Severe renal dysfunction and venous occlusive disease are major causes of morbidity, mortality, and increased medical costs, especially within the dialysis population. The long-term risks of central venous access include occlusion, which can occur within days of catheter placement and is a common problem in patients requiring repeated access or semipermanent access. Central venous occlusion can deprive patients of vital therapies such as hemodialysis, cardiac pacing, chemotherapy, and drug infusion. Because simple central venous occlusions force providers to sacrifice secondary veins, patients often endure the morbidity of venous hypertension and the mortality risk of an access crisis. Central venous occlusive disease is entirely iatrogenic, highly destructive, and vastly underappreciated by the general medical community.

The mechanism of venous occlusion/obstruction includes mechanical disruption of blood flow, endothelial injury, inflammation, scarring, and activation of coagulation factors.1 The placement of long-term access catheters presents multiple challenges for patients, such as infection and the inevitability that each attempted access point will have less-than-optimal patency and eventually result in total blockage. When the upper body veins (internal jugular [IJ] and subclavian) are used to access the central venous system, venous occlusive disease will develop over time and prevent patients from receiving lifesaving medical treatment. Multiple central venous occlusions can cause significant long-term morbidity.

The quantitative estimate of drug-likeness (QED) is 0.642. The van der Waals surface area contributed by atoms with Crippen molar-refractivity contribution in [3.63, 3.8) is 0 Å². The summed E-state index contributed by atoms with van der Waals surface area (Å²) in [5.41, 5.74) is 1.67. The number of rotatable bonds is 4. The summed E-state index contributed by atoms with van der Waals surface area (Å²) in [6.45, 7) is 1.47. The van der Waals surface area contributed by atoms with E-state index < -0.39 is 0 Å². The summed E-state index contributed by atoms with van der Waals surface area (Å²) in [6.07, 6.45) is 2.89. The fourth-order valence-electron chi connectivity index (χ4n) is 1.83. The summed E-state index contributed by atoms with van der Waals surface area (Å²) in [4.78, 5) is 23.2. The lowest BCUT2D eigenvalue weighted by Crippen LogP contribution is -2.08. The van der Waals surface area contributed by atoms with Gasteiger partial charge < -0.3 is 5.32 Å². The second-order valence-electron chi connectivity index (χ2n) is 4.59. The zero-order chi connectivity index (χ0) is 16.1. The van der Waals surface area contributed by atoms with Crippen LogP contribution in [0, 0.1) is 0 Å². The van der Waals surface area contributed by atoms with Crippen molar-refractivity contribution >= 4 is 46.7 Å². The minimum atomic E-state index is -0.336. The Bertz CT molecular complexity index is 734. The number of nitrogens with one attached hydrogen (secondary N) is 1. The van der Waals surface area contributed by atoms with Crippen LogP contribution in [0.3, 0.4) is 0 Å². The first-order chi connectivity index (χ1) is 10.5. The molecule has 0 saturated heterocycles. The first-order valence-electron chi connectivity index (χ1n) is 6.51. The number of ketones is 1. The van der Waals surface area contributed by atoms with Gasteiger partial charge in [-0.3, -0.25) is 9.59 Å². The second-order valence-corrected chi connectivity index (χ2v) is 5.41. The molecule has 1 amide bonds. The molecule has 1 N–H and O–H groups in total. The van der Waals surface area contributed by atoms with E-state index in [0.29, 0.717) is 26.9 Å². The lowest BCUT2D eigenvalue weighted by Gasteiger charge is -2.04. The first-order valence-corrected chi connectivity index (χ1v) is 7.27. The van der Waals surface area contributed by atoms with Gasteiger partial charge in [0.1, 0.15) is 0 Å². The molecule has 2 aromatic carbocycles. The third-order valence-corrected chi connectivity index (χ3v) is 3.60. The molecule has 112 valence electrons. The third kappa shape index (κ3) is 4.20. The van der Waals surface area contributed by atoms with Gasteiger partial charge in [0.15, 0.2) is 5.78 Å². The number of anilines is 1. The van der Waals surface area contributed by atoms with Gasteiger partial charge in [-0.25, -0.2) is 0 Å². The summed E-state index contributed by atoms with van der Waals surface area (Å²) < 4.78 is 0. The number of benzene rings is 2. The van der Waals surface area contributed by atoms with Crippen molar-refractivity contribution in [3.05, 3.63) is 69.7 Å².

The loss of one IJ vein is usually well tolerated because venous drainage from the head continues through the remaining jugular vein. However, when both IJ veins become occluded, patients can develop venous hypertension, affecting the head, face, and brain.2 This can produce chronic headaches that increase when lying down, swelling of the face, visual disturbances, and neurological abnormalities. Occlusion of the subclavian veins occurs so readily that they are generally reserved for permanent pacemakers and defibrillators (which benefit from lead stability) or for venous access as a matter of last resort. Another access option is the femoral veins, which can be used for long-term central venous access when the upper body sites are not available. However, femoral venous catheters are relatively unstable with leg movement and have higher rates of infection and thrombotic complications. 3-5


A 30-year-old woman with renal failure required central venous access for hemodialysis. Angiography showed chronic total occlusion of the IJ and subclavian veins, as well as total occlusion of the SVC at the level of the right atrium. Attempts to achieve access by conventional methods failed, and the patient was referred for “inside-out access” using the Surfacer inside-out access catheter system (Bluegrass Vascular Technologies, Lexington, KY).